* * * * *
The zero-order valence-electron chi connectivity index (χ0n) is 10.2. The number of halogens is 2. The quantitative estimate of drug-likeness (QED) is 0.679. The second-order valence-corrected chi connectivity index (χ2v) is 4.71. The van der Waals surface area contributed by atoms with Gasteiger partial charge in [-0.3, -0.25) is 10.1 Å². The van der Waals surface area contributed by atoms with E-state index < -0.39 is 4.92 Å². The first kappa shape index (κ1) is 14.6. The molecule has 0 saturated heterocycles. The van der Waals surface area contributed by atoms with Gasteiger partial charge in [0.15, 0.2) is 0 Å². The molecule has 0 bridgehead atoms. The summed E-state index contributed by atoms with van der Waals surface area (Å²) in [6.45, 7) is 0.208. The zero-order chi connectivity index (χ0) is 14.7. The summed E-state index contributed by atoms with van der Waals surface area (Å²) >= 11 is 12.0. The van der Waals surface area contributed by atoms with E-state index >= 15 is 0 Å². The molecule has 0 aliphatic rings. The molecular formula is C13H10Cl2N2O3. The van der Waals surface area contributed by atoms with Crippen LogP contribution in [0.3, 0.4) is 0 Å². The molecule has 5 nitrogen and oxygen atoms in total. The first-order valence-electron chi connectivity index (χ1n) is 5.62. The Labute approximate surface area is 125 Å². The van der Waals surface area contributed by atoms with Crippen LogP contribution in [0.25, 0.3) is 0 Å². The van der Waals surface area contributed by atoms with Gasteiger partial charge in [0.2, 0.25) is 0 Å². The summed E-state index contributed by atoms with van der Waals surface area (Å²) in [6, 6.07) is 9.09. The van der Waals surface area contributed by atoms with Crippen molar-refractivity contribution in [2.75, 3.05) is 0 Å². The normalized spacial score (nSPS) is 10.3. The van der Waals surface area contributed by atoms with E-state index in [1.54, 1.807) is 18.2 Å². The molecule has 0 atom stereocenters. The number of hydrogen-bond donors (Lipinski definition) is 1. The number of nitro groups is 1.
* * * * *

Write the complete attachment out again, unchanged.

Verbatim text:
The zero-order valence-electron chi connectivity index (χ0n) is 10.2. The number of halogens is 2. The quantitative estimate of drug-likeness (QED) is 0.679. The second-order valence-corrected chi connectivity index (χ2v) is 4.71. The van der Waals surface area contributed by atoms with Gasteiger partial charge in [-0.3, -0.25) is 10.1 Å². The van der Waals surface area contributed by atoms with E-state index < -0.39 is 4.92 Å². The first kappa shape index (κ1) is 14.6. The molecule has 0 saturated heterocycles. The van der Waals surface area contributed by atoms with Gasteiger partial charge in [0.15, 0.2) is 0 Å². The molecule has 0 bridgehead atoms. The summed E-state index contributed by atoms with van der Waals surface area (Å²) in [6.45, 7) is 0.208. The zero-order chi connectivity index (χ0) is 14.7. The summed E-state index contributed by atoms with van der Waals surface area (Å²) >= 11 is 12.0. The van der Waals surface area contributed by atoms with E-state index >= 15 is 0 Å². The molecule has 0 aliphatic rings. The molecular formula is C13H10Cl2N2O3. The van der Waals surface area contributed by atoms with Crippen LogP contribution in [0.3, 0.4) is 0 Å². The molecule has 5 nitrogen and oxygen atoms in total. The first-order valence-electron chi connectivity index (χ1n) is 5.62. The Labute approximate surface area is 125 Å². The van der Waals surface area contributed by atoms with Crippen LogP contribution in [0.25, 0.3) is 0 Å². The van der Waals surface area contributed by atoms with Gasteiger partial charge in [0.2, 0.25) is 0 Å². The summed E-state index contributed by atoms with van der Waals surface area (Å²) in [6, 6.07) is 9.09. The van der Waals surface area contributed by atoms with Crippen molar-refractivity contribution in [2.75, 3.05) is 0 Å². The normalized spacial score (nSPS) is 10.3. The van der Waals surface area contributed by atoms with E-state index in [1.54, 1.807) is 18.2 Å². The molecule has 0 atom stereocenters. The number of hydrogen-bond donors (Lipinski definition) is 1. The number of nitro groups is 1.